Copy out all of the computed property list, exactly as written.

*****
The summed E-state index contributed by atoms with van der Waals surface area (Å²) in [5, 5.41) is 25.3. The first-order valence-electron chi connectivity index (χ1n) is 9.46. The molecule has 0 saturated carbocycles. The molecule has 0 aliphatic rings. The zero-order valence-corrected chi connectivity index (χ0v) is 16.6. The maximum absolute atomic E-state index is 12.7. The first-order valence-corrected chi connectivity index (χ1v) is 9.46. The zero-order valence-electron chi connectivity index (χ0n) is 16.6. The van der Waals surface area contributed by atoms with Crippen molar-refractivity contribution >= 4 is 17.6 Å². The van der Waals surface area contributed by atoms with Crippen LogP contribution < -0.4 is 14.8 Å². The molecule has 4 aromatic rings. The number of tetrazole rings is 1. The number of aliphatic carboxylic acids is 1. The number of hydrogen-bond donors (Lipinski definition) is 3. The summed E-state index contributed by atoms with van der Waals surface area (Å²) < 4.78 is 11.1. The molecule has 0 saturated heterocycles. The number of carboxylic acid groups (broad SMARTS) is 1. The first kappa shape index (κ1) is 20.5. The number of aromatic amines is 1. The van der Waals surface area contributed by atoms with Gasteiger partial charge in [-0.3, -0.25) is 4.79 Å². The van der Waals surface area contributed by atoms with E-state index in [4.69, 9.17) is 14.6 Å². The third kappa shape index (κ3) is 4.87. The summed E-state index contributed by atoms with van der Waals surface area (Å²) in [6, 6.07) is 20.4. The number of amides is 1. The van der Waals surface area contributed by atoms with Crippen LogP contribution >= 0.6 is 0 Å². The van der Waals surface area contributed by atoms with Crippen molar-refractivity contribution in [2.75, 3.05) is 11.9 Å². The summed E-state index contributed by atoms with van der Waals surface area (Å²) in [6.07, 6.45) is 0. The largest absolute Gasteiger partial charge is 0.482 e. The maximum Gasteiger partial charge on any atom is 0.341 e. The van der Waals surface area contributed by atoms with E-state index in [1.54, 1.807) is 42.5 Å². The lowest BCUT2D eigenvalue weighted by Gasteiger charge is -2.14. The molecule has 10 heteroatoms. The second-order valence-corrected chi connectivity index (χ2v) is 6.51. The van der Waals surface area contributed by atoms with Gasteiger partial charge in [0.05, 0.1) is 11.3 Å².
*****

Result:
The summed E-state index contributed by atoms with van der Waals surface area (Å²) in [5, 5.41) is 25.3. The first-order valence-electron chi connectivity index (χ1n) is 9.46. The molecule has 0 saturated carbocycles. The molecule has 0 aliphatic rings. The zero-order valence-corrected chi connectivity index (χ0v) is 16.6. The maximum absolute atomic E-state index is 12.7. The first-order valence-corrected chi connectivity index (χ1v) is 9.46. The zero-order valence-electron chi connectivity index (χ0n) is 16.6. The van der Waals surface area contributed by atoms with Crippen molar-refractivity contribution >= 4 is 17.6 Å². The van der Waals surface area contributed by atoms with Crippen LogP contribution < -0.4 is 14.8 Å². The molecule has 4 aromatic rings. The number of tetrazole rings is 1. The number of aliphatic carboxylic acids is 1. The number of hydrogen-bond donors (Lipinski definition) is 3. The summed E-state index contributed by atoms with van der Waals surface area (Å²) < 4.78 is 11.1. The molecule has 0 saturated heterocycles. The number of carboxylic acid groups (broad SMARTS) is 1. The first kappa shape index (κ1) is 20.5. The number of aromatic amines is 1. The van der Waals surface area contributed by atoms with Gasteiger partial charge in [-0.3, -0.25) is 4.79 Å². The van der Waals surface area contributed by atoms with E-state index in [4.69, 9.17) is 14.6 Å². The third kappa shape index (κ3) is 4.87. The summed E-state index contributed by atoms with van der Waals surface area (Å²) in [6, 6.07) is 20.4. The number of amides is 1. The van der Waals surface area contributed by atoms with Crippen LogP contribution >= 0.6 is 0 Å². The van der Waals surface area contributed by atoms with Crippen molar-refractivity contribution in [2.75, 3.05) is 11.9 Å². The summed E-state index contributed by atoms with van der Waals surface area (Å²) in [6.07, 6.45) is 0. The largest absolute Gasteiger partial charge is 0.482 e. The maximum Gasteiger partial charge on any atom is 0.341 e. The van der Waals surface area contributed by atoms with E-state index in [1.54, 1.807) is 42.5 Å². The lowest BCUT2D eigenvalue weighted by Gasteiger charge is -2.14. The molecule has 10 heteroatoms. The second-order valence-corrected chi connectivity index (χ2v) is 6.51. The van der Waals surface area contributed by atoms with Gasteiger partial charge in [0.05, 0.1) is 11.3 Å².